One of the best frameworks is to go "broad then deep". First, "go broad" by listing all the ideas and solutions that come to mind. Then, pick one to "go deep" on and explain why that is the solution you chose.
Another approach we see candidates have success with is The Triangle Method. This framework will help you articulate your thoughts and help nail your points into the interviewer's mind. To accomplish this, first list three points. Then, dive into each point. Finally, summarize your three points at the end. This will help you articulate your points and subpoints.
You may encounter questions of the following format: how would you build x for Uber. For example, you may be asked how to build a marketplace for goods for Uber. Be sure to demonstrate competency in defining metrics as well as understanding what to do when metrics change. Be methodical and show that you make data-driven decisions.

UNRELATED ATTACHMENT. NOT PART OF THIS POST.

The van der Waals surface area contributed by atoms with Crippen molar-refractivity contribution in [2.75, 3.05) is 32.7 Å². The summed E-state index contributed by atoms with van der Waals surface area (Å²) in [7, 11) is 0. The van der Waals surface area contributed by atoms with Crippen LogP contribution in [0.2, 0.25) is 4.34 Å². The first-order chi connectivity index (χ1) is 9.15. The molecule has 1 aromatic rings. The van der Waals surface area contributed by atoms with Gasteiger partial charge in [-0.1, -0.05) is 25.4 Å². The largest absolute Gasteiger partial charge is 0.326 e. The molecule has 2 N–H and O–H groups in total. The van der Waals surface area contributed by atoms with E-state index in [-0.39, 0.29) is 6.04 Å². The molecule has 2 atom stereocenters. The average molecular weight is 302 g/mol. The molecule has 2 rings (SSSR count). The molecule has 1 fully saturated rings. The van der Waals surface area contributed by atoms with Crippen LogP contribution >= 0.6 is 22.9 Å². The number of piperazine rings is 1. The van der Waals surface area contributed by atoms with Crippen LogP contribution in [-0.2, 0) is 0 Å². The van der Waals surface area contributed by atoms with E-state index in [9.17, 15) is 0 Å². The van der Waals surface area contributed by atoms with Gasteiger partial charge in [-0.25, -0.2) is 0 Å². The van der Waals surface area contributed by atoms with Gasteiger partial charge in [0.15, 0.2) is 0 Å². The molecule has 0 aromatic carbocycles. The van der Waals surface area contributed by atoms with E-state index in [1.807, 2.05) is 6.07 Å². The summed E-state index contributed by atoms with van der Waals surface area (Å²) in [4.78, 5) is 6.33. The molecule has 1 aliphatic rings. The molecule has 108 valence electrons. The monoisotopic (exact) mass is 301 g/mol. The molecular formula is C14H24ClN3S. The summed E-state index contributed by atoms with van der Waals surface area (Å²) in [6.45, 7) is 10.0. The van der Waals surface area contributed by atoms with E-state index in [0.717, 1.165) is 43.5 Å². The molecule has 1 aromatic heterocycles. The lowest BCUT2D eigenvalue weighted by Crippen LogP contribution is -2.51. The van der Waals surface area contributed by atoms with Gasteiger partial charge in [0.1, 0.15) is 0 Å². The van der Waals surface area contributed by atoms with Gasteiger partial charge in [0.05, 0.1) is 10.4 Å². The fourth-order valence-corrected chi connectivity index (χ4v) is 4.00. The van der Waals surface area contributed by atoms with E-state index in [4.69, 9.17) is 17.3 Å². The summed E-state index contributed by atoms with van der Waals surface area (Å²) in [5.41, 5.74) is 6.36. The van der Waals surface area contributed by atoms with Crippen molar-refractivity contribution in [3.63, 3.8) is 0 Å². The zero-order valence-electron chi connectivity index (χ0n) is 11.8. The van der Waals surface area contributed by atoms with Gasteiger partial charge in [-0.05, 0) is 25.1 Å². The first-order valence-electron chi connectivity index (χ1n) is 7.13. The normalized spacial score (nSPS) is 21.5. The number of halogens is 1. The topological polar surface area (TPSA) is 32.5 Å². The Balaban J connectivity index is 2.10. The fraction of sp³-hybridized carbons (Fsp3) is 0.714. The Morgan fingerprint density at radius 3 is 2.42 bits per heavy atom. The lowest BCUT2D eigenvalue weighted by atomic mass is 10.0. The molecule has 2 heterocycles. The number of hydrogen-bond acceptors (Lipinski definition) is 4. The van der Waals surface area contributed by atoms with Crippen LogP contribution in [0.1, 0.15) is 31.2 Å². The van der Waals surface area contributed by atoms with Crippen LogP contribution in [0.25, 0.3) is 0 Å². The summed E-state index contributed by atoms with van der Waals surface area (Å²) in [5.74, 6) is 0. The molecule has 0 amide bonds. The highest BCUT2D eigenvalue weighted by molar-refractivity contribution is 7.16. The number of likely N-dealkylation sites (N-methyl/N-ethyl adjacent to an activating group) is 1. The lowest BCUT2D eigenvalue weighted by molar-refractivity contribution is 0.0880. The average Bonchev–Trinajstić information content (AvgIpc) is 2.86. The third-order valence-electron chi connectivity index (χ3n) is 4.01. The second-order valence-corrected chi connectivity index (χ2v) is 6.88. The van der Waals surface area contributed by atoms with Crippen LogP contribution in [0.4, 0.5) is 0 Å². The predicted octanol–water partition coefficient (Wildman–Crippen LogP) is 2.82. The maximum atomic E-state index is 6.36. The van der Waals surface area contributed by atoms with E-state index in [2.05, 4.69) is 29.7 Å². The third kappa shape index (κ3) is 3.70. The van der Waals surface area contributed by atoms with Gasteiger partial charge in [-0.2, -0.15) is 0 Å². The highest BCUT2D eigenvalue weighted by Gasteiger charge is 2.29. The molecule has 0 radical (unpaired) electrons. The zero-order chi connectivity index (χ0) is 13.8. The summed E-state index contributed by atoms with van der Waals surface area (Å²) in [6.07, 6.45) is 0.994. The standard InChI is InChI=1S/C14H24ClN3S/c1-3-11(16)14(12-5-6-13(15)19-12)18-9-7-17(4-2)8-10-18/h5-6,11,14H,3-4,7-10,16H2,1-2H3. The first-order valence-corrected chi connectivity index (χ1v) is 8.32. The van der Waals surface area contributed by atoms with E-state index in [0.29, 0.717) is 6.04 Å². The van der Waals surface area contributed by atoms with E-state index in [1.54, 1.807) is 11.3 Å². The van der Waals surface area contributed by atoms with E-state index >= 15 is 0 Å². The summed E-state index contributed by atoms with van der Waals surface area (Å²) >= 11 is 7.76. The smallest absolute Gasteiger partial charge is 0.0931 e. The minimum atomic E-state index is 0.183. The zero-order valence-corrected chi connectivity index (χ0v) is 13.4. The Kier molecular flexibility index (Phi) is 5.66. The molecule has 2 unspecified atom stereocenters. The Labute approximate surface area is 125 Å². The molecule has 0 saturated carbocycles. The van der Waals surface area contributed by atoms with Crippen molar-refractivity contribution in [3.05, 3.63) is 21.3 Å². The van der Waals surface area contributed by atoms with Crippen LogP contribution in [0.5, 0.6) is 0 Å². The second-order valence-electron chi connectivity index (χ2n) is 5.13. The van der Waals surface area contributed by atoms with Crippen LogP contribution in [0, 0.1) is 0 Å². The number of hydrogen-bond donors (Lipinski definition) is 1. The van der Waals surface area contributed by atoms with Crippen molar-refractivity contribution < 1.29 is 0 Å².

Strategy questions assess your ability to reason about competitive landscapes and high-level product direction decisions. The key to success in these interviews is starting at a high-level with the goals of the product, and then drilling deeper into actions and metrics.
With regards to metrics, we recommend employing the GAME framework, as demonstrated in this PM lesson.